The original paper on the self-similar nature of network traffic appeared 10 years ago at SIGCOMM 1993. Since then, research on self-similar traffic has generally thrived, but has also seen its fair share of wrong turns, road blocks, dead ends, and specious claims. In regard to recent such claims (caused largely by orthodox physics views that associate self-similarity unambiguously with critical or scale-free phenomena), an early success story (that explains self-similarity in network traffic in terms of heavy-tailed phenomena exhibited by its constituent components) has become an illuminating test case for future research in this area. In particular, it has identified the Internet as an ideal proving ground for a scientific exploration of the broader issues of robustness in complex systems throughout technology and biology. Perhaps most importantly, it has led to the development of a nascent theoretical foundation for the Internet that potentially provides a sound framework for understanding both successes and shortcomings of existing Internet technologies, identifies protocols and layering as crucial ingredients, guides the rational design for the future evolution of ubiquitous networking, lets us separate sound from specious claims and theories, and suggests what new science will be needed for developing a useful, general theory of complex engineered systems such as the Internet.

Tutorial Outline (Table of Content):
  1. Overview
  2. 10 years of self-similar traffic research
    1. Self-similarity -- the discovery
    2. On explaining the phenomenon -- heavy tails
    3. Self-similarity -- network performance implications
    4. On wrong turns, road blocks, dead ends, and specious claims

  3. Learning from past successes and failures
    1. Network measurements and their analysis -- self-similar vs. dis-similar
    2. Network performance evaluation -- open-loop vs. closed-loop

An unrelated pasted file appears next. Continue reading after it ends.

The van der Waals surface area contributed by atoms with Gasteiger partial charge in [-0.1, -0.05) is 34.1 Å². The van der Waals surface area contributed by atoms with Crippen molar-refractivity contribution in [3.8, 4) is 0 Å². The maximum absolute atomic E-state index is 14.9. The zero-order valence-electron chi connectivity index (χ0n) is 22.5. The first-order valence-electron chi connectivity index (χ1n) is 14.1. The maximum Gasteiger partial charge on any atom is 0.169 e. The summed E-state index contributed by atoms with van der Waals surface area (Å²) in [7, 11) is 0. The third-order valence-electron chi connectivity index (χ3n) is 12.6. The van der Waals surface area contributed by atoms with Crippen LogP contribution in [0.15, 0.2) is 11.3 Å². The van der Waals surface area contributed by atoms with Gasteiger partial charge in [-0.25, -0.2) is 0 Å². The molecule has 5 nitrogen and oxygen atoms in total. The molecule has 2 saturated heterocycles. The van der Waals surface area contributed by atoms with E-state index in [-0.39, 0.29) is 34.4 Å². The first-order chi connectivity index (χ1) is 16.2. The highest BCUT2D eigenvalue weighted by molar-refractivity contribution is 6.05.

3. Network simulation -- exogenously given vs. endogenously determined
    4. Network topology -- scale-free vs. scale-rich

  4. What theory for the Internet?
    1. Robustness and the Internet -- design and evolution
    2. The Internet's complexity/robustness spiral
    3. Signatures of specious theories and claims for the Internet
    4. HOT -- highly optimized tolerance

  5. An emerging theoretical foundation for the Internet
    1. The mice-elephant coding of information
    2. "Horizontal" integration of TCP and AQM
    3. "Vertical" separation of the TCP/IP protocol stack
    4. Network level design: AS-level vs. router-level

  6. Outlook and discussion

Expected Audience and Prerequisites:
This tutorial is intended for those with some understanding of the Internet architecture and of existing Internet technologies and have not yet given up all hope for a practically relevant and theoretically sound treatment of complex, highly engineeered systems such as the Internet. Some understanding of basic concepts from mathematics, control theory, and communication theory will be helpful but is not required.

John C. Doyle is Professor of Control and Dynamical Systems, Bioengineering, and Electrical Engineering at Caltech. He has a BS and MS in EE, from MIT, 1977 and a PhD in mathematics, UC-Berkeley, 1984. His current research interests are in theoretical foundations for complex networks in engineering and biology, as well as multiscale physics and financial markets, focusing on the interplay between robustness, feedback, control, dynamical systems, computation, communications, and statistical physics. Prize papers include the IEEE Baker (also ranked in the top 10 "most important" papers world-wide in pure and applied mathematics from 1981-1993), the IEEE AC Transactions Axelby (twice), and the AACC Schuck. Individual awards include the IEEE Centennial Outstanding Young Engineer, the IEEE Hickernell, the American Automatic Control Council (AACC) Eckman, and the Bernard Friedman. He has held national and world records and championships in various sports.

Walter Willinger received the Diplom (Dipl. Math.) from the ETH Zurich, Switzerland, and the M.S. and Ph.D. degrees from the School of ORIE, Cornell University, Ithaca, NY, and is currently a member of the Information and Software Systems Research Center at AT&T Labs-Research, Florham Park, NJ. Before that, he was a Member of Technical Staff at Bellcore (1986-1996). He has been a leader of the work on the self-similar ("fractal") nature of data network traffic and is co-recipient of the 1996 IEEE W.R.G. Baker Prize Award form the IEEE Board of Directors and the 1994 W.R. Bennett Prize Paper Award from the IEEE Communications Society for the paper titled "On the Self-Similar Nature of Ethernet Traffic."